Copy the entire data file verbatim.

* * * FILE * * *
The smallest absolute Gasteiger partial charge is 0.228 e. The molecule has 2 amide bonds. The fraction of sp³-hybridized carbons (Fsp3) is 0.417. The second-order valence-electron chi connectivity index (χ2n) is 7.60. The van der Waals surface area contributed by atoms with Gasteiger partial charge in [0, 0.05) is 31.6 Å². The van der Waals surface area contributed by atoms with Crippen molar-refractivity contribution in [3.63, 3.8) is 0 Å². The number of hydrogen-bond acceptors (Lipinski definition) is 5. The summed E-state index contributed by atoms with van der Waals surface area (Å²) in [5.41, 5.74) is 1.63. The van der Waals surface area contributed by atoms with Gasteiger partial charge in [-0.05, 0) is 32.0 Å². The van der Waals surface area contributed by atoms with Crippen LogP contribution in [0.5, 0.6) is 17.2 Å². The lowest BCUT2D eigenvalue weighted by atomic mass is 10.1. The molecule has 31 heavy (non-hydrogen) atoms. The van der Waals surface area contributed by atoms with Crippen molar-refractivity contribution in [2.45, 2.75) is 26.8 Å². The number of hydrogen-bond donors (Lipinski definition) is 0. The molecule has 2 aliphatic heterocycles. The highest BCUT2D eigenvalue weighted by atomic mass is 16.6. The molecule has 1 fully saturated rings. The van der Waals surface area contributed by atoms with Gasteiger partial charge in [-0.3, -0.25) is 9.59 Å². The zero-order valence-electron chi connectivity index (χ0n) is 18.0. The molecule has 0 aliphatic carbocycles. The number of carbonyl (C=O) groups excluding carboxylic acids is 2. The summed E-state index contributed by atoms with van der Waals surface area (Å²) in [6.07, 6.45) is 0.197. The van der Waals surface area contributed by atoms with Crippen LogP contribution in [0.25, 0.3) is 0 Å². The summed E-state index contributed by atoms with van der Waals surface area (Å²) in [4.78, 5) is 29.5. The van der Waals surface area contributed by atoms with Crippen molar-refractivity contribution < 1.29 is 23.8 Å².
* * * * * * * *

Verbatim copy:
The smallest absolute Gasteiger partial charge is 0.228 e. The molecule has 2 amide bonds. The fraction of sp³-hybridized carbons (Fsp3) is 0.417. The second-order valence-electron chi connectivity index (χ2n) is 7.60. The van der Waals surface area contributed by atoms with Gasteiger partial charge in [0, 0.05) is 31.6 Å². The van der Waals surface area contributed by atoms with Crippen molar-refractivity contribution in [3.63, 3.8) is 0 Å². The number of hydrogen-bond acceptors (Lipinski definition) is 5. The summed E-state index contributed by atoms with van der Waals surface area (Å²) in [5.41, 5.74) is 1.63. The van der Waals surface area contributed by atoms with Gasteiger partial charge in [-0.05, 0) is 32.0 Å². The van der Waals surface area contributed by atoms with Crippen LogP contribution in [0.5, 0.6) is 17.2 Å². The lowest BCUT2D eigenvalue weighted by atomic mass is 10.1. The molecule has 31 heavy (non-hydrogen) atoms. The van der Waals surface area contributed by atoms with Crippen molar-refractivity contribution in [2.45, 2.75) is 26.8 Å². The number of hydrogen-bond donors (Lipinski definition) is 0. The molecule has 2 aliphatic heterocycles. The highest BCUT2D eigenvalue weighted by atomic mass is 16.6. The molecule has 1 fully saturated rings. The van der Waals surface area contributed by atoms with Gasteiger partial charge in [-0.3, -0.25) is 9.59 Å². The zero-order valence-electron chi connectivity index (χ0n) is 18.0. The molecule has 0 aliphatic carbocycles. The number of carbonyl (C=O) groups excluding carboxylic acids is 2. The summed E-state index contributed by atoms with van der Waals surface area (Å²) in [6.07, 6.45) is 0.197. The van der Waals surface area contributed by atoms with Crippen LogP contribution in [0.25, 0.3) is 0 Å². The summed E-state index contributed by atoms with van der Waals surface area (Å²) in [4.78, 5) is 29.5. The van der Waals surface area contributed by atoms with Crippen molar-refractivity contribution < 1.29 is 23.8 Å².